Sunday, January 25, 2009

Entrelac unblocked

Entrelac unblocked, originally uploaded by fuzzyjay.

This is an earlier version of the zig-zag entrelac, before I used the sliding-loop technique to join the units. It's not as neat if you look closely, and the back-side is not as perfect.

Tuesday, January 20, 2009

Zig-zag entrelac complete

Zig-zag entrelac complete, originally uploaded by fuzzyjay.

This is created by stair-step or zig-zag entrelac units. It's a very neat construction, as you can see from the reverse. My own design

Zigzag entrelac in progress

Zigzag entrelac in progress, originally uploaded by fuzzyjay.

This is entrelac using zig-zag shaped units rather than squares.

Saturday, January 17, 2009

visualize whirled peas

visualize whirled peas, originally uploaded by fuzzyjay.

An example of a motto written in the Fontstruct mosaic knitting font I created called Mosaic4way. It shows the miserable letterspacing ("rl" is pretty bad) inherent to the mosaic technique, or at least to this type, where my goal was to create letters that can be knitted from any of four directions.

Friday, January 16, 2009

3-row reversible knit-purl III

3-row reversible knit-purl III, originally uploaded by fuzzyjay.

Multiple of 3. Row 1 and 2: *Knit 1, purl 1, knit 1, repeat from *. Row 3: Knit.

This one is either subtle or just chaotic... there's a slight emphasis to the purl ridges, but otherwise it just looks tweedy.

3-row reversible knit-purl IV

3-row reversible knit-purl IV, originally uploaded by fuzzyjay.

Multiple of 3.
Rows 1 and 2: *Knit 2, purl 1, repeat from *.
Row 3: Knit.

This is my favorite so far. It looks a little like purl ridges overlaid onto knitted ribs overlaid on garter stitch. On both sides, for very little effort.

Monday, January 12, 2009

Knitted inset (garter stitch)

Knitted inset (garter stitch), originally uploaded by fuzzyjay.

I think this technique works better in stockinette stitch now that I've seen what it looks like in garter stitch. I may have to change the inset to "reverse" garter stitch (purl every row) so that it will sit better in the frame of garter stitch.

Sideways inset

Sideways inset, originally uploaded by fuzzyjay.

Not pretty, perhaps, but interesting. This inset is knit using the sliding-loop technique invented by Rick Mondragon. He applied it to intarsia color knitting, but it also lends itself to knitting at 90 degree angles. Take a stitch that's being held on the needle and pull a loop through it. This loop becomes the yarn that is used for two rows of knitting. I'll have to come up with a better way of explaining this.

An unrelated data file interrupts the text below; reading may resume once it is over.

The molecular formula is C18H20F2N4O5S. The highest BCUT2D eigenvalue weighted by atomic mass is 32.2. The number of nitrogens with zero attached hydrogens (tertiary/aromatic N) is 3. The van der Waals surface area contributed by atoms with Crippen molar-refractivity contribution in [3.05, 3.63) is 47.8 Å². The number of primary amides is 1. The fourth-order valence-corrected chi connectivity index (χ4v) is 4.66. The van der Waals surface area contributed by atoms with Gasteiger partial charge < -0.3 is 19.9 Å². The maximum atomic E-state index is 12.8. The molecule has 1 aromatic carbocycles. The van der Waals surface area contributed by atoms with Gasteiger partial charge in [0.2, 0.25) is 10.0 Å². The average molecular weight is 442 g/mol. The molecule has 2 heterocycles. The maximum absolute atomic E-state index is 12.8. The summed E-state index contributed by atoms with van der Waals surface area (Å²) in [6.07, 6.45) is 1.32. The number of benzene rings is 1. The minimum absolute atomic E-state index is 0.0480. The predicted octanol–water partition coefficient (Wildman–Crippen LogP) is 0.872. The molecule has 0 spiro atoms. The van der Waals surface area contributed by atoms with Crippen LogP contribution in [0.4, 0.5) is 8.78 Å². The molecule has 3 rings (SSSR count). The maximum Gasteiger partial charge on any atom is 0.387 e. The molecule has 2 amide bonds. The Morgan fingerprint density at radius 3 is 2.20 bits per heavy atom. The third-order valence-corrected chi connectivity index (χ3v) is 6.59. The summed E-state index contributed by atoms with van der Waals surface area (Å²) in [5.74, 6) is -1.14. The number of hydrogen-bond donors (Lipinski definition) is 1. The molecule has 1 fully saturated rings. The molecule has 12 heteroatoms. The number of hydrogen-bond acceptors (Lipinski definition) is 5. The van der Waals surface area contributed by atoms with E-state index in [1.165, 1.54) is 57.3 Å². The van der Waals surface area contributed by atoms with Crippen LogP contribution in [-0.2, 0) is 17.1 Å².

To view the reverse side of this swatch go to the flickr page for the photo:

Sunday, January 11, 2009

reversible knitting swatch

reversible knitting swatch, originally uploaded by fuzzyjay.

Here is the promised picture of the 3-stitch-3-row-repeat knitting pattern described in an earlier post.

Saturday, January 10, 2009

Cleansing the palate

I just knit a swatch of a 3-row, 3-stitch-repeat pattern that I like.

Cast on a multiple of 3 stitches.

Row 1: *Knit 1, purl 2, repeat from * to end.

Row 2: same as row 1

Row 3: Knit.

It has (barely) mostly knit stitches (5:4 knit:purl). It has a very intriguing texture, almost like a waffle weave. And, of course, since it’s 3 rows, it’s a reversible fabric.

Here’s the chart:


I’ll post a picture soon.

Friday, January 09, 2009

Some one-row patterns

1x1 Ribbing and Seed stitch


Ribbing can be written as one-row or two-row, depending on the number of stitches per row, even or odd. For simplicity I’ll start all the instructions with a knit stitch.

Even number of stitches

Simplest example: one-and-one ribbing is easy with an even number of stitches:

Cast on an even number of stitches.

Row 1: *Knit 1, purl 1, repeat from * to end of row.

Repeat Row 1.

As opposed to garter stitch (see previous entry) I don’t need two rows to diagram it:


Odd number of stitches

But to knit one-and-one ribbing on an odd number of stitches the written instructions are not quite as simple…

Cast on an odd number of stitches.

Row 1: *Knit 1, purl 1, repeat from *, end knit 1.

Row 2: *Purl 1, knit 1, repeat from *, end purl 1.

Repeat rows 1-2.

And the chart needs to be a little more complicated (heavy lines represent stitch repeats):


In general, to knit flat ribbing so that it is symmetrical (the left half mirrors the right half of the fabric) requires two rows of instructions.

Seed Stitch
Odd number of stitches per row

If I were to repeat only row 1 (or row 2) of the directions for 1x1 ribbing on an odd number of stitches, I would get Seed Stitch. Using row 1:

Cast on an odd number of stitches.

Row 1: *Knit 1, purl 1, repeat from *, end knit 1.

Repeat Row 1.


Even number of stitches per row

What about Seed Stitch on an even number of stitches? I need two rows for the instructions:

Cast on an even number of stitches.

Row 1: *Knit 1, purl 1, repeat from * to end of row.

Row 2: *Purl 1, knit 1, repeat from * to end of row.

Repeat rows 1-2.

And I need two rows for the chart:



1x1 ribbing
Stitches per row Number of rows in instructions Number of rows in graph
Even 1 1
Odd 2 2

Seed stitch
Stitches per row Number of rows in instructions Number of rows in graph
Even 2 2
Odd 1 2

Knitting patterns with an odd number of rows